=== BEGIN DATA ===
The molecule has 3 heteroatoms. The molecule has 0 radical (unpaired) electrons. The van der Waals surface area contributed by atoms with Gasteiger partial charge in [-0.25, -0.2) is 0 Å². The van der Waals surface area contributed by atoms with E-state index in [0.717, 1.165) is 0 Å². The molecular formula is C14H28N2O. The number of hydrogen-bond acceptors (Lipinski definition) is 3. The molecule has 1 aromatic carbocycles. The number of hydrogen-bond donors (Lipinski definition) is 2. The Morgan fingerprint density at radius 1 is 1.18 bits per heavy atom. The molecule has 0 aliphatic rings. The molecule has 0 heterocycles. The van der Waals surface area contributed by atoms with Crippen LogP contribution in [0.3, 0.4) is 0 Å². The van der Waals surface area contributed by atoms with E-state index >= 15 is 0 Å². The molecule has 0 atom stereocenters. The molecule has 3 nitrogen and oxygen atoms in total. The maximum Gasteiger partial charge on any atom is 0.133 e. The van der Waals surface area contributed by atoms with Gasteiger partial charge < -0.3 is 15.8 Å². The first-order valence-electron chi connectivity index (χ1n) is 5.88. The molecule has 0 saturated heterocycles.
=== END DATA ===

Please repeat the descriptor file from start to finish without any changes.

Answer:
The molecule has 3 heteroatoms. The molecule has 0 radical (unpaired) electrons. The van der Waals surface area contributed by atoms with Gasteiger partial charge in [-0.25, -0.2) is 0 Å². The van der Waals surface area contributed by atoms with E-state index in [0.717, 1.165) is 0 Å². The molecular formula is C14H28N2O. The number of hydrogen-bond acceptors (Lipinski definition) is 3. The molecule has 1 aromatic carbocycles. The number of hydrogen-bond donors (Lipinski definition) is 2. The Morgan fingerprint density at radius 1 is 1.18 bits per heavy atom. The molecule has 0 aliphatic rings. The molecule has 0 heterocycles. The van der Waals surface area contributed by atoms with Crippen LogP contribution in [0.3, 0.4) is 0 Å². The van der Waals surface area contributed by atoms with E-state index >= 15 is 0 Å². The molecule has 0 atom stereocenters. The molecule has 3 nitrogen and oxygen atoms in total. The maximum Gasteiger partial charge on any atom is 0.133 e. The van der Waals surface area contributed by atoms with Gasteiger partial charge < -0.3 is 15.8 Å². The first-order valence-electron chi connectivity index (χ1n) is 5.88. The molecule has 0 saturated heterocycles.